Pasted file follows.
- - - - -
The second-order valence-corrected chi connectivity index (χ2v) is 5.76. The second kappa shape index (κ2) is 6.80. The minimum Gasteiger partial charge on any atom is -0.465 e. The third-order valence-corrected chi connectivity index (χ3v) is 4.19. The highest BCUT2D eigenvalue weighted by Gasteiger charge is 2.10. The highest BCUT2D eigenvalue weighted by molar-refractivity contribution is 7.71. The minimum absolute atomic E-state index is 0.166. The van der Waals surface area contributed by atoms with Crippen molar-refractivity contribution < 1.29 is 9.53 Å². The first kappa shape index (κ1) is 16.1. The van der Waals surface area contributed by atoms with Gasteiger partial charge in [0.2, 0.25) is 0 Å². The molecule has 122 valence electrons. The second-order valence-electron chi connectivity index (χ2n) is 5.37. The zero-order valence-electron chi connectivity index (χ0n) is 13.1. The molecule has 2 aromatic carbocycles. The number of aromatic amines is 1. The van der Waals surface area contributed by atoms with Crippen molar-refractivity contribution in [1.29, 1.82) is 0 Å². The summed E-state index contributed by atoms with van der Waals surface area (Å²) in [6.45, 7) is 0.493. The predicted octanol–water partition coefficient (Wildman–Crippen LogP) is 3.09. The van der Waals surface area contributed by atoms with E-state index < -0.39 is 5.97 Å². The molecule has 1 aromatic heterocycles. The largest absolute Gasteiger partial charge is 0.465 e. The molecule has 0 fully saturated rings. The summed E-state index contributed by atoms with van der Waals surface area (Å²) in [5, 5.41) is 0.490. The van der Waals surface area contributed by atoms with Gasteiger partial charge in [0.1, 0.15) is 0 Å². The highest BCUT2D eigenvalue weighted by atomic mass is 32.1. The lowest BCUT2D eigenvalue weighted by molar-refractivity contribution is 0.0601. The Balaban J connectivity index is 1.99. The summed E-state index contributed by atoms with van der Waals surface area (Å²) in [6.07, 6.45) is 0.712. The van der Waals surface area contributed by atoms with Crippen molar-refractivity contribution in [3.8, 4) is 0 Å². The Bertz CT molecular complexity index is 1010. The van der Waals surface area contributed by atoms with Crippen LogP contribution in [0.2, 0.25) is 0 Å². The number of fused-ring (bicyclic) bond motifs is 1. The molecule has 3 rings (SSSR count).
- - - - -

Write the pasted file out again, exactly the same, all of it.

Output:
The second-order valence-corrected chi connectivity index (χ2v) is 5.76. The second kappa shape index (κ2) is 6.80. The minimum Gasteiger partial charge on any atom is -0.465 e. The third-order valence-corrected chi connectivity index (χ3v) is 4.19. The highest BCUT2D eigenvalue weighted by Gasteiger charge is 2.10. The highest BCUT2D eigenvalue weighted by molar-refractivity contribution is 7.71. The minimum absolute atomic E-state index is 0.166. The van der Waals surface area contributed by atoms with Crippen molar-refractivity contribution < 1.29 is 9.53 Å². The first kappa shape index (κ1) is 16.1. The van der Waals surface area contributed by atoms with Gasteiger partial charge in [0.2, 0.25) is 0 Å². The molecule has 122 valence electrons. The second-order valence-electron chi connectivity index (χ2n) is 5.37. The zero-order valence-electron chi connectivity index (χ0n) is 13.1. The molecule has 2 aromatic carbocycles. The number of aromatic amines is 1. The van der Waals surface area contributed by atoms with Crippen molar-refractivity contribution in [1.29, 1.82) is 0 Å². The summed E-state index contributed by atoms with van der Waals surface area (Å²) in [6.45, 7) is 0.493. The predicted octanol–water partition coefficient (Wildman–Crippen LogP) is 3.09. The van der Waals surface area contributed by atoms with E-state index < -0.39 is 5.97 Å². The molecule has 1 aromatic heterocycles. The largest absolute Gasteiger partial charge is 0.465 e. The molecule has 0 fully saturated rings. The summed E-state index contributed by atoms with van der Waals surface area (Å²) in [5, 5.41) is 0.490. The van der Waals surface area contributed by atoms with Gasteiger partial charge in [0.1, 0.15) is 0 Å². The highest BCUT2D eigenvalue weighted by atomic mass is 32.1. The lowest BCUT2D eigenvalue weighted by molar-refractivity contribution is 0.0601. The Balaban J connectivity index is 1.99. The summed E-state index contributed by atoms with van der Waals surface area (Å²) in [6.07, 6.45) is 0.712. The van der Waals surface area contributed by atoms with Crippen molar-refractivity contribution in [3.8, 4) is 0 Å². The Bertz CT molecular complexity index is 1010. The van der Waals surface area contributed by atoms with Crippen LogP contribution in [0.2, 0.25) is 0 Å². The number of fused-ring (bicyclic) bond motifs is 1. The molecule has 3 rings (SSSR count).